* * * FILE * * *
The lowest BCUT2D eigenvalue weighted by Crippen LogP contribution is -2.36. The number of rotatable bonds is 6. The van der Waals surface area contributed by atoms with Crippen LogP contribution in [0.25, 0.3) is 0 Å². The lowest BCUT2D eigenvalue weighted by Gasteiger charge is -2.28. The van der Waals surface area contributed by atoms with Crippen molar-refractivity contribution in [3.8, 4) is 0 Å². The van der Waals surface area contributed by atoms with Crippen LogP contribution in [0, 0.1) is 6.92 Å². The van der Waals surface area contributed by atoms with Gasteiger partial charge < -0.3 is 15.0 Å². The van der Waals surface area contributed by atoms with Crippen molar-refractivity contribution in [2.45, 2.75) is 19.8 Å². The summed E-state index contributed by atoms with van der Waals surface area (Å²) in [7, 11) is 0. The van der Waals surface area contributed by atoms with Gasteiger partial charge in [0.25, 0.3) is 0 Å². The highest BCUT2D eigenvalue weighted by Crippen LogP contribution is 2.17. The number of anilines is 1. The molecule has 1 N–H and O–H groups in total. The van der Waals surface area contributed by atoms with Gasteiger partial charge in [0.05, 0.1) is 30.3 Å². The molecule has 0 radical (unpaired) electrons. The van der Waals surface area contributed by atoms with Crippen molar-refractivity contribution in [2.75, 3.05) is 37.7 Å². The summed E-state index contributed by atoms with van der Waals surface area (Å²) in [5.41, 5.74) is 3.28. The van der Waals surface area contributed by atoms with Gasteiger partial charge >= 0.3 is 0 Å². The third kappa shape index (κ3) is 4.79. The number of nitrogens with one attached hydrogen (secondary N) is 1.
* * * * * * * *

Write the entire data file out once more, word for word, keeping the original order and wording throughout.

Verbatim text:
The lowest BCUT2D eigenvalue weighted by Crippen LogP contribution is -2.36. The number of rotatable bonds is 6. The van der Waals surface area contributed by atoms with Crippen LogP contribution in [0.25, 0.3) is 0 Å². The lowest BCUT2D eigenvalue weighted by Gasteiger charge is -2.28. The van der Waals surface area contributed by atoms with Crippen molar-refractivity contribution in [3.8, 4) is 0 Å². The van der Waals surface area contributed by atoms with Crippen LogP contribution in [0, 0.1) is 6.92 Å². The van der Waals surface area contributed by atoms with Gasteiger partial charge < -0.3 is 15.0 Å². The van der Waals surface area contributed by atoms with Crippen molar-refractivity contribution in [2.45, 2.75) is 19.8 Å². The summed E-state index contributed by atoms with van der Waals surface area (Å²) in [7, 11) is 0. The van der Waals surface area contributed by atoms with Gasteiger partial charge in [0.25, 0.3) is 0 Å². The highest BCUT2D eigenvalue weighted by Crippen LogP contribution is 2.17. The number of anilines is 1. The molecule has 1 N–H and O–H groups in total. The van der Waals surface area contributed by atoms with Gasteiger partial charge in [0.05, 0.1) is 30.3 Å². The molecule has 0 radical (unpaired) electrons. The van der Waals surface area contributed by atoms with Crippen molar-refractivity contribution in [2.75, 3.05) is 37.7 Å². The summed E-state index contributed by atoms with van der Waals surface area (Å²) in [5.41, 5.74) is 3.28. The van der Waals surface area contributed by atoms with Gasteiger partial charge >= 0.3 is 0 Å². The third kappa shape index (κ3) is 4.79. The number of nitrogens with one attached hydrogen (secondary N) is 1.